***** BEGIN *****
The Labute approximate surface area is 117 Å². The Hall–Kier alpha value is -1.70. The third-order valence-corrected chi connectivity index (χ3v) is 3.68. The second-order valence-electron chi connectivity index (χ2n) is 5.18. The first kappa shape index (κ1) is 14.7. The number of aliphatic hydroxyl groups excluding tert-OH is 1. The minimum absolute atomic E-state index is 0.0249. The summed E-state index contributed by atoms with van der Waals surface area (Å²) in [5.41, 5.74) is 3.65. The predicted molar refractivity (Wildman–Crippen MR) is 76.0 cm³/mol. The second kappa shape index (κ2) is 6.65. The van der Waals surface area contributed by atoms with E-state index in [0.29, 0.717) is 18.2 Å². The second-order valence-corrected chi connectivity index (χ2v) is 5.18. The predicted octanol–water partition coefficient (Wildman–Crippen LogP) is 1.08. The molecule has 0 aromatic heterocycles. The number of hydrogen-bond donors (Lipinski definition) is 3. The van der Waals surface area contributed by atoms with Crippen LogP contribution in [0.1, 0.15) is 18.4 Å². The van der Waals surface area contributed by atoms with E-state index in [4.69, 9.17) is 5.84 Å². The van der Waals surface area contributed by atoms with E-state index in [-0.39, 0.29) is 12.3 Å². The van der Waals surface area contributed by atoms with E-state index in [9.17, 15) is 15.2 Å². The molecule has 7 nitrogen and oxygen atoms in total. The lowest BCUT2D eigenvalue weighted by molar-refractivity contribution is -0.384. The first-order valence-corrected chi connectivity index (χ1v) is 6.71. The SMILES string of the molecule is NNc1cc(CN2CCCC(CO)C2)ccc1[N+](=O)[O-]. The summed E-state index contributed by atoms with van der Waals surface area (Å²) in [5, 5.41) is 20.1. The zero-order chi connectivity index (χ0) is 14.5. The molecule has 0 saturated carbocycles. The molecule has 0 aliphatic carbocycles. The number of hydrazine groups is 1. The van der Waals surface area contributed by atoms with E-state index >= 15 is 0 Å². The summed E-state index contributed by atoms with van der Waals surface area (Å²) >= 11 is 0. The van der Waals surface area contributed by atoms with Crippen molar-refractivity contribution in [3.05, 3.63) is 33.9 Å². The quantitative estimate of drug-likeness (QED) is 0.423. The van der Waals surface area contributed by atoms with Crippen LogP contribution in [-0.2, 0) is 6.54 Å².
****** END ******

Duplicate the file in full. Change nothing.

The Labute approximate surface area is 117 Å². The Hall–Kier alpha value is -1.70. The third-order valence-corrected chi connectivity index (χ3v) is 3.68. The second-order valence-electron chi connectivity index (χ2n) is 5.18. The first kappa shape index (κ1) is 14.7. The number of aliphatic hydroxyl groups excluding tert-OH is 1. The minimum absolute atomic E-state index is 0.0249. The summed E-state index contributed by atoms with van der Waals surface area (Å²) in [5.41, 5.74) is 3.65. The predicted molar refractivity (Wildman–Crippen MR) is 76.0 cm³/mol. The second kappa shape index (κ2) is 6.65. The van der Waals surface area contributed by atoms with E-state index in [0.29, 0.717) is 18.2 Å². The second-order valence-corrected chi connectivity index (χ2v) is 5.18. The predicted octanol–water partition coefficient (Wildman–Crippen LogP) is 1.08. The molecule has 0 aromatic heterocycles. The number of hydrogen-bond donors (Lipinski definition) is 3. The van der Waals surface area contributed by atoms with Crippen LogP contribution in [0.1, 0.15) is 18.4 Å². The van der Waals surface area contributed by atoms with E-state index in [4.69, 9.17) is 5.84 Å². The van der Waals surface area contributed by atoms with E-state index in [-0.39, 0.29) is 12.3 Å². The van der Waals surface area contributed by atoms with E-state index in [9.17, 15) is 15.2 Å². The molecule has 7 nitrogen and oxygen atoms in total. The lowest BCUT2D eigenvalue weighted by molar-refractivity contribution is -0.384. The first-order valence-corrected chi connectivity index (χ1v) is 6.71. The SMILES string of the molecule is NNc1cc(CN2CCCC(CO)C2)ccc1[N+](=O)[O-]. The summed E-state index contributed by atoms with van der Waals surface area (Å²) in [5, 5.41) is 20.1. The zero-order chi connectivity index (χ0) is 14.5. The molecule has 0 saturated carbocycles. The molecule has 0 aliphatic carbocycles. The number of hydrazine groups is 1. The van der Waals surface area contributed by atoms with E-state index >= 15 is 0 Å². The summed E-state index contributed by atoms with van der Waals surface area (Å²) >= 11 is 0. The van der Waals surface area contributed by atoms with Crippen molar-refractivity contribution in [3.05, 3.63) is 33.9 Å². The quantitative estimate of drug-likeness (QED) is 0.423. The van der Waals surface area contributed by atoms with Crippen LogP contribution in [-0.2, 0) is 6.54 Å².